Meet Ty Roachford aka Tyfoods, founder of PropDanceCulture! We love how Ty melds hip-hop dance with poi spinning - follow his media for constant inspiration. Ty also visited the flowspace in winter/spring 2019, while he was building on PDC's new website, courses and offerings. We also got to interview Ty and get his download on: 

  • his flow origin story
  • what motivates him to practice 
  • how he overcomes learning blocks 
  • his vision for PropDanceCulture ...

What's your "flow origin story?" How did you get started?

I got started with Poi after graduating High School. I had been playing lacrosse for high school & bass guitar at home, but after graduating I decided that continuing lacrosse in college wasn't for me. Additionally, I had been feeling uninspired in the music world. I thought about going back to skateboarding. which I'd been doing for the past 6 years (less so while playing lacrosse), but most people I skated with quit, and it's not so fun to skate on your own! So I needed a new hobby. A friend introduced me to another friend, let's call them C, and at the time I met C, C was spinning fire. I immediately thought "This is awesome". After that, I picked up some socks and tennis balls and have been spinning poi ever since!


What inspires you to play & practice more?

I've had a lot of different motivations for practicing and playing over the course of my poi career, which I think has been important for sustaining growth. First and foremost as part of my identity, I try to make sure that if I'm going to start something, then I'm going to give it all I've got. This is a "Why not try my best?" type of attitude.

In the beginning of my poi career, this sense of identity is what drove me the most. When I used to skateboard with my local community, the name of the game was "Who can land the hardest trick?", instead of "Who can land -blank- trick the most consistently?". After being introduced to Poi, I realized that I didn't want to make the mistake of being the guy that "landed that crazy trick once". I decided I wanted to keep everything I do both challenging and consistent. This drove me to practice a lot more - even if I landed a hard trick, I was not satisfied until I could do it multiple times in a row! This fact is still true even 6 years later!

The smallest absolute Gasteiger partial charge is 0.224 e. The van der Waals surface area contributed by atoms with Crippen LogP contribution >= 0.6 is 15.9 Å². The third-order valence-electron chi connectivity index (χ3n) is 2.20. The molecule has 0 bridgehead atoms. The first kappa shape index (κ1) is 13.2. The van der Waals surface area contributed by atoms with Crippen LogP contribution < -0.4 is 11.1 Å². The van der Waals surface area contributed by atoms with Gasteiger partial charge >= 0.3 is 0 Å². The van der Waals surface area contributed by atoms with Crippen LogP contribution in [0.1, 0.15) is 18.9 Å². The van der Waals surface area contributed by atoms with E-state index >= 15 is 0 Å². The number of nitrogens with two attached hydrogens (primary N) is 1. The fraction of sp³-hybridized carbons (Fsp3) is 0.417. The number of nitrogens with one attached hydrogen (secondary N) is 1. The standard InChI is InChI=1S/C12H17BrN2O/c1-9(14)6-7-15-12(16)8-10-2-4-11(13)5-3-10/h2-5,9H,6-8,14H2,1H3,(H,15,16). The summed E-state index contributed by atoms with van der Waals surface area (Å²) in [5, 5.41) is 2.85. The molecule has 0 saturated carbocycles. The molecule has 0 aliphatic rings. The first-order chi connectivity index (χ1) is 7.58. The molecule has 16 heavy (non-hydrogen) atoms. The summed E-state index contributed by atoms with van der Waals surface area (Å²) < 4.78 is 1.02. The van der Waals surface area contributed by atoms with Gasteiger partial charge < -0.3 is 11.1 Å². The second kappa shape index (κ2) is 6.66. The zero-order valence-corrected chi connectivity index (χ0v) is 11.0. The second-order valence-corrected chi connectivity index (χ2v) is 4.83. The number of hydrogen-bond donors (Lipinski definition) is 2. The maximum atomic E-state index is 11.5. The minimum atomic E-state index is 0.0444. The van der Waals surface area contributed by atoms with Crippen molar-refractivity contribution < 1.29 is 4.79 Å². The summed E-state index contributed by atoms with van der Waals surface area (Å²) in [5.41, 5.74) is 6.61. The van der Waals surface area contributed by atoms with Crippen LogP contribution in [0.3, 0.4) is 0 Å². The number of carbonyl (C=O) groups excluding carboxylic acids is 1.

During my first year of poi, I felt a sort of competitive/social pressure. C, the friend that introduced me to poi, had told me that there was nooooo waaaaay, I would be able to get behind-the-back moves as quickly as I wanted. I took this as a challenge and was able to learn behind-the-back moves that same week! This semi-competitive drive popped up a few more times during my second year of poi, but it was over taken by this sense of wanting to be creative.

During my second year of poi, I began to imagine lots of different things that could be done with poi, but weren't being done by anybody I saw. In particular, I wanted to combine high-level hip-hop dancing with high-level poi, which I had not seen before. The feeling I got from slowly uncovering a style and movements that I had never seen anyone do before was thrilling! I saw the gap between where I was and where I wanted to be, and let every step towards where I wanted to be drive/motivate the next step I had to take.

I've found this specific feeling/drive has been what has been the most sustainable out of all my other drives. There's nothing like bringing something into this world that hasn't existed before, and perhaps no greater challenge than working hard keep up that innovation.

Entertaining people with what I do makes me want practice more too! Whenever I perform I am inspired to do even more, but making this a sustainable drive is only something I am just beginning to discover.


How do you overcome blocks? Any tips or techniques for getting through humps?

I've developed a fairly systematic method for avoiding blocks. Essentially, the idea is that instead of trying to attack certain things, like a trick/movement, head on. I instead find as many things that are related to that trick/movement as I can and then practice those. In addition, I totally back off a particular trick/movement, and try to practice something completely different whether that's a totally different trick/movement, or totally different art. That being said, for creative blocks, I'll simply practice different arts, such as hand-balancing, dancing, movement and meditation.


Who is Tyfoods? What is PropDanceCulture?